As first reported Wednesday by the military news organization Stars and Stripes, Williams has said a military helicopter that was transporting him in Iraq was hit by rocket fire and forced down. Stars and Stripes reporter Travis J. Tritten writes: “Williams and his camera crew were actually aboard a Chinook in a formation that was about an hour behind the three helicopters that came under fire, according to crew member interviews.”

Yikes. Williams, in addressing viewers on Wednesday, called his version a “mistake,” adding: “I don’t know what screwed up in my mind that caused me to conflate one aircraft with another.”

In a timeline for CNN put together by media reporter Brian Stelter, it appears that though Williams spoke and wrote about the incident with varying degrees of inaccuracy over the years, the first time he told a clearly false version was in 2013 on David Letterman’s show.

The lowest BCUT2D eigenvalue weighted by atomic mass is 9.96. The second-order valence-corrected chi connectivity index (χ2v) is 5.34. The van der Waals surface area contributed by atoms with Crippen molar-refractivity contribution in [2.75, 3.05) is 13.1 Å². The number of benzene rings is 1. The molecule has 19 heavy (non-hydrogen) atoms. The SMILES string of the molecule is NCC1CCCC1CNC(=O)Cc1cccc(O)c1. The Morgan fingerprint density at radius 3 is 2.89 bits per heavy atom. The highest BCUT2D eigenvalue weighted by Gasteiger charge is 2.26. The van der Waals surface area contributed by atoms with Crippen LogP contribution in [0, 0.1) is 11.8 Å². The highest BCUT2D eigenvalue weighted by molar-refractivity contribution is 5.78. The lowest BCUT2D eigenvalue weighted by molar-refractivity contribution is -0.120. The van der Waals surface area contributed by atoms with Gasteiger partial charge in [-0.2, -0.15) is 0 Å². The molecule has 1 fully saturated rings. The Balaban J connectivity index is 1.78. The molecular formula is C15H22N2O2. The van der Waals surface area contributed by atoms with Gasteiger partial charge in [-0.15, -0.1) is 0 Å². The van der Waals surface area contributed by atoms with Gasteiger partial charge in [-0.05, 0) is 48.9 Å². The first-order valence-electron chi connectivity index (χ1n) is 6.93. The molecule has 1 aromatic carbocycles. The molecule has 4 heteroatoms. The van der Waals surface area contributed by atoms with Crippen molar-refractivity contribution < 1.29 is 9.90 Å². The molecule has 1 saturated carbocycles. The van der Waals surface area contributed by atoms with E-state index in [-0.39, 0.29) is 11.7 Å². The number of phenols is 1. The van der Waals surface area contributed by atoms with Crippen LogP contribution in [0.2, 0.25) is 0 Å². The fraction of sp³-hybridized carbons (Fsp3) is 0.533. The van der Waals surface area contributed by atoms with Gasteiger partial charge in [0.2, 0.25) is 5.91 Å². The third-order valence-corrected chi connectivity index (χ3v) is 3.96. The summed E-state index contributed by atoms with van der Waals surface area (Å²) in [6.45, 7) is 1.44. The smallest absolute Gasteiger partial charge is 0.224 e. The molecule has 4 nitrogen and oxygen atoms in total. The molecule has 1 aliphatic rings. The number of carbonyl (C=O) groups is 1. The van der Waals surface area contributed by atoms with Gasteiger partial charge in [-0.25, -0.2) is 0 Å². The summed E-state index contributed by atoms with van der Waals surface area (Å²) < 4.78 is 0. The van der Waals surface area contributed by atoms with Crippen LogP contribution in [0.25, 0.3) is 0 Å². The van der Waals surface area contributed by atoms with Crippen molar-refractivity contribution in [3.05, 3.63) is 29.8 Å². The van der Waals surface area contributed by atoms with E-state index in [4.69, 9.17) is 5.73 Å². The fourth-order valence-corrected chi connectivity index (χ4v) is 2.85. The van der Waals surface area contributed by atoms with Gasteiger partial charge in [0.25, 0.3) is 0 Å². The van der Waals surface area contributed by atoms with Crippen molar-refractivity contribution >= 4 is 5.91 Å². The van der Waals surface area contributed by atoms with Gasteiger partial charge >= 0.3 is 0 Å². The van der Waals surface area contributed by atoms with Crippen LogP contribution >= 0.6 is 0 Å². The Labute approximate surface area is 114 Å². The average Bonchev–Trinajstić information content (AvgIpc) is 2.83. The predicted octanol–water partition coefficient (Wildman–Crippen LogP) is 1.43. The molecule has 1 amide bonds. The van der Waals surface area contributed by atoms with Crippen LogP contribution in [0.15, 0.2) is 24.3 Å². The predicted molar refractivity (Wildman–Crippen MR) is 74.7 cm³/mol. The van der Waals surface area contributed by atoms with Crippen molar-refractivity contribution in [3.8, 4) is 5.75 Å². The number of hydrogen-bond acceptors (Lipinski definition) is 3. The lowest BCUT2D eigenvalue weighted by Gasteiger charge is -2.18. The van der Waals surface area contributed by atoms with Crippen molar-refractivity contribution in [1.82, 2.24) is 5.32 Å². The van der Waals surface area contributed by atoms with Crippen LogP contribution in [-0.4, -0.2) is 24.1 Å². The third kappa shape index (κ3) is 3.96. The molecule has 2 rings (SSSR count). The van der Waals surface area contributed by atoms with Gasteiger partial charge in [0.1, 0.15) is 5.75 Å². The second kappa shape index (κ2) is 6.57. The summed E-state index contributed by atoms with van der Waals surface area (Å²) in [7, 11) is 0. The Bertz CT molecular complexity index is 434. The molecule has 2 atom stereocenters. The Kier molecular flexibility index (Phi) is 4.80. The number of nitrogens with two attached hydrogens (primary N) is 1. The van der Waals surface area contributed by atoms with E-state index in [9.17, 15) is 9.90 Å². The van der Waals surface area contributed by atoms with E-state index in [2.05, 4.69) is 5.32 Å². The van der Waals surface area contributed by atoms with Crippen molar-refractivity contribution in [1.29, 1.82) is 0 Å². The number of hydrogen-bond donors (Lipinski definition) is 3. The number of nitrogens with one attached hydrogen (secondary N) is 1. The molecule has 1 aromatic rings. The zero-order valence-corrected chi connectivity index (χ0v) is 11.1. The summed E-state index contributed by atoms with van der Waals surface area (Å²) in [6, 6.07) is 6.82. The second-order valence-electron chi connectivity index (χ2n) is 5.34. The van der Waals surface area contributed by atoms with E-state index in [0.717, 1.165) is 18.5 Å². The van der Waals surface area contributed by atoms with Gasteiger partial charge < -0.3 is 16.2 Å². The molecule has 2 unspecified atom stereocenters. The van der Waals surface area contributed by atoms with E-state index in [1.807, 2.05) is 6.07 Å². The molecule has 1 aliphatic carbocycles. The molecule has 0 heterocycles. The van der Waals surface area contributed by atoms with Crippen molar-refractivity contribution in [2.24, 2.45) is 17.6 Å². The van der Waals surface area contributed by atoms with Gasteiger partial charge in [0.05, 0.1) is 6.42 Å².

This looks like a serious lapse of ethical judgment on Williams’ part. I find it hard to believe it was an honest mistake. How can you believe that you were flying on a helicopter that came under fire when you actually were on one that landed safely an hour later?

And I need to emphasize this: It wasn’t just a personal tale that Williams embellished — it was journalism. After all, the essence of journalism, as New York University journalism professor Jay Rosen puts it, is “I’m there, you’re not, let me tell you about it.” Williams was there, we weren’t, and he gave us a false account.